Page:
During Cornell Equine Hospital and Cornell Cooperative Extension’s monthly seminar series, Nathalie Trottier, PhD, professor of animal sciences in the Cornell College of Agriculture and Life Sciences in Ithaca, New York, took an evolutionary and physiological approach to explain the importance of feed for modern equids.
The evolution of the horse
The horse family Equidae has adapted extremely well to grasslands as they have evolved from browsers to grazers over millions of years. Trottier explained that this is evident in their rich fossil record, which reveals equids’ teeth, feet and more adapted to give them an evolutionary advantage over other herbivores.
As we domesticated the horse over the past 5,500 years, she said, we not only selectively bred them for performance, appearance and temperament, but also added starchy grains and concentrates to their diets instead of regular forage. whole. The outcome? An increased prevalence of gastric ulcers, dental problems, metabolic diseases and digestive disorders.
Physiology of the forage and equine gastrointestinal tract
Trottier analyzed the horse’s digestive anatomy—from the teeth to the large intestine—and how each component is uniquely designed to process feed.
Horses’ teeth erupt slowly and continuously to compensate for the constant grinding (16 to 20 hours a day for some, Trottier said). “Sanding is important because it wears off about 2-3 millimeters a year to counteract the rash,” she said. “Attrition from a herbivorous diet tends to keep pace with eruption rates.”
Allowing horses to consume forage of their choice throughout the day reduces their risk of uneven tooth wear and overgrowth, she said. Feed concentrates, on the other hand, introduce more sugars and starches that are harmful to dental health.
Saliva contains not only water, but also antimicrobial agents, digestive enzymes and electrolytes essential for maintaining pH balance. The most important stimulus to salivation is chewing, Trottier said.
“In dogs, the sight and smell of food is a stimulus, but in horses it is not,” she said. “Chewing is the only thing that stimulates the salivary secretion of the parotid gland.”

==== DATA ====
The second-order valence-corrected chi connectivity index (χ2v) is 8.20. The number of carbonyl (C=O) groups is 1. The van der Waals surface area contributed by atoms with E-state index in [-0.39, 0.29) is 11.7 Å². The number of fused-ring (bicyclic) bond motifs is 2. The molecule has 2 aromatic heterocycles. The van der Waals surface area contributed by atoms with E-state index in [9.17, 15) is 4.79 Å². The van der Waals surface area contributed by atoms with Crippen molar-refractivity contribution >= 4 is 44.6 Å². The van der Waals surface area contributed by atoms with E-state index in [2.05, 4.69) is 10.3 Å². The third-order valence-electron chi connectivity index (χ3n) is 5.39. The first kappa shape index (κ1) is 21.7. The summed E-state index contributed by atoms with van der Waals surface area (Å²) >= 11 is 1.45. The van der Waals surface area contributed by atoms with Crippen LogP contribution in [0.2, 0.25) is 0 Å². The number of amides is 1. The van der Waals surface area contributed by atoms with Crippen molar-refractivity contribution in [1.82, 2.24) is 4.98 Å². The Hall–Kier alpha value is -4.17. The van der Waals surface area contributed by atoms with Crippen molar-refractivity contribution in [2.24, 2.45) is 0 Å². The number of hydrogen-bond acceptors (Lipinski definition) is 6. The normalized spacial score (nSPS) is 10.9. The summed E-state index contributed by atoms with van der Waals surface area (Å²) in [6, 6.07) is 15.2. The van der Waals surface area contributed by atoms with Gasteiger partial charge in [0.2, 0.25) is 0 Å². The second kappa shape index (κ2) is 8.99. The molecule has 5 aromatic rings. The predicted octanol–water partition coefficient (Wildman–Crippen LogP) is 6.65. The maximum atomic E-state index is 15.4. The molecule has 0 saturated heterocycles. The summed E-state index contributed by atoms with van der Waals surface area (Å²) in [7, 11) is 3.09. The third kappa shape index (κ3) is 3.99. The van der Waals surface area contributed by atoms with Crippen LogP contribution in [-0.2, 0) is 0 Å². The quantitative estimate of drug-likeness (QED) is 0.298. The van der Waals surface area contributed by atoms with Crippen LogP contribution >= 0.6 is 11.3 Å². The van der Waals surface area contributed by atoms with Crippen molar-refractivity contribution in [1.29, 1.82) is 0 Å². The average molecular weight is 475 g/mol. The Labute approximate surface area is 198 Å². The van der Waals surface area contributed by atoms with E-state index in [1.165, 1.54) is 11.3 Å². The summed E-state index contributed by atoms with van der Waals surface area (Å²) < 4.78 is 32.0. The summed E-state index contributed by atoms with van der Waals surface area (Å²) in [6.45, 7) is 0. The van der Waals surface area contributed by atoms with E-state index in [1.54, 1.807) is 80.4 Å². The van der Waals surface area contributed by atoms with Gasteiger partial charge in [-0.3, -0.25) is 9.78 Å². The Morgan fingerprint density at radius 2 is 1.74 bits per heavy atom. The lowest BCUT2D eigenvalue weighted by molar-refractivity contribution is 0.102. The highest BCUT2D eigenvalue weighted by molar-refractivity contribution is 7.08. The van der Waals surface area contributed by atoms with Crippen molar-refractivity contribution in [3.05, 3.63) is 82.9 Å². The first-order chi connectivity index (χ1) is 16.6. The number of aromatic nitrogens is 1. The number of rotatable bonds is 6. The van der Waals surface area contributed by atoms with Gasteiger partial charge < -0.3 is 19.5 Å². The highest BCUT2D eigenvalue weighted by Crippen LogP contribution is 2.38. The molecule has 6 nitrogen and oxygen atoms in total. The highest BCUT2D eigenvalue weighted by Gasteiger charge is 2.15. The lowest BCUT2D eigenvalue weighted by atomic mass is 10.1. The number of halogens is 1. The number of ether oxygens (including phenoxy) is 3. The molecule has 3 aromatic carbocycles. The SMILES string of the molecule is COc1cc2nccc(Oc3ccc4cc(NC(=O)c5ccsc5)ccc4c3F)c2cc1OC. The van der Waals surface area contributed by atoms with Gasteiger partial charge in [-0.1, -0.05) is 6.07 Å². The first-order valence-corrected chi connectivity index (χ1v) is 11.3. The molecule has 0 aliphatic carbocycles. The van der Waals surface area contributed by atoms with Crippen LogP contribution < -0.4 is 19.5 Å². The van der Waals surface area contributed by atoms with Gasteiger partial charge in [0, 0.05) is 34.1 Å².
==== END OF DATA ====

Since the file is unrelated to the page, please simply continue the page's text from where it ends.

When we feed horses grain, however, they secrete less saliva because they chew less. Trottier said the average 1,100-pound horse chews 18-30 minutes per pound of hay, compared to 5 minutes per pound of grain.
Saliva is also essential for dental health as it lowers horses’ risk of developing cavities. “We know that low pH is a leading cause of tooth decay,” Trottier said. “Rich udders mean more starch and less saliva. Then they grow and ferment more bacteria.”
The lower jaw of the horse has evolved to be narrower than the upper jaw. This allows the horse to move its jaws left and right and consume fibrous forage more efficiently. “The larger upper jaw allows for movement to chew and consume grasses,” Trottier said. “Feeding concentrate does not allow horses’ jaws to move as intended, which leads to uneven wear.”
Compared to all other domestic animals, the horse’s stomach is the smallest segment of its gastrointestinal tract. “It’s incredible that this animal has this physiology where the stomach is so small, but it’s able to easily consume 20 kilograms of hay a day,” Trottier said. “The reason is that the horse is a continuous grazer, which licks off a small amount of food at a time as fodder.”
The stomach is divided into glandular and non-glandular regions, the latter lacking mucous secretion and being particularly prone to gastric ulcers. The reduced surface area of the secretory mucosa of the glandular region is an evolutionary adaptation to eating low-protein grasses, she explained.
“The small size of the stomach and capacity of the horse favors continuous movement and gastric passage,” said Trottier. “Pasture grasses have a high moisture content, which increases the gastric transit rate. A high rate of passage accommodates the large amounts of forage that the horse needs on a daily basis. The continuous passage of food is very important to keep the pH balanced in the stomach.”
Feeding forage before grain protects the horse’s stomach from the potentially harmful effects of high-starch concentrates because:
- Increases salivation and pH-buffering bicarbonate ions.
- It reduces the fermentation of grain starch in the hindgut (as well as the large intestine).
- It increases the flow of water through the stomach and thus the rate of passage of the grain bolus. Otherwise, the starch in the grain binds water and reduces the rate of passage, favoring bacterial fermentation.
The capacity of the horse’s large intestine also aligns with the nutritional composition of the forage in their diet. “The slow passage rate here favors higher fermentation efficiency of cellulose and hemicellulose (insoluble fibers in plant cell walls),” Trottier said. “(The large intestine) is designed to ferment slowly fermentable fibers. We can help it thrive by providing enough feed and fiber.”
Take home message
When creating a feeding strategy for your horse, consider how he has evolved and focus on a forage-based diet tailored to his gastrointestinal physiology. By doing so, you can help prevent many dental and digestive problems common in domestic horses.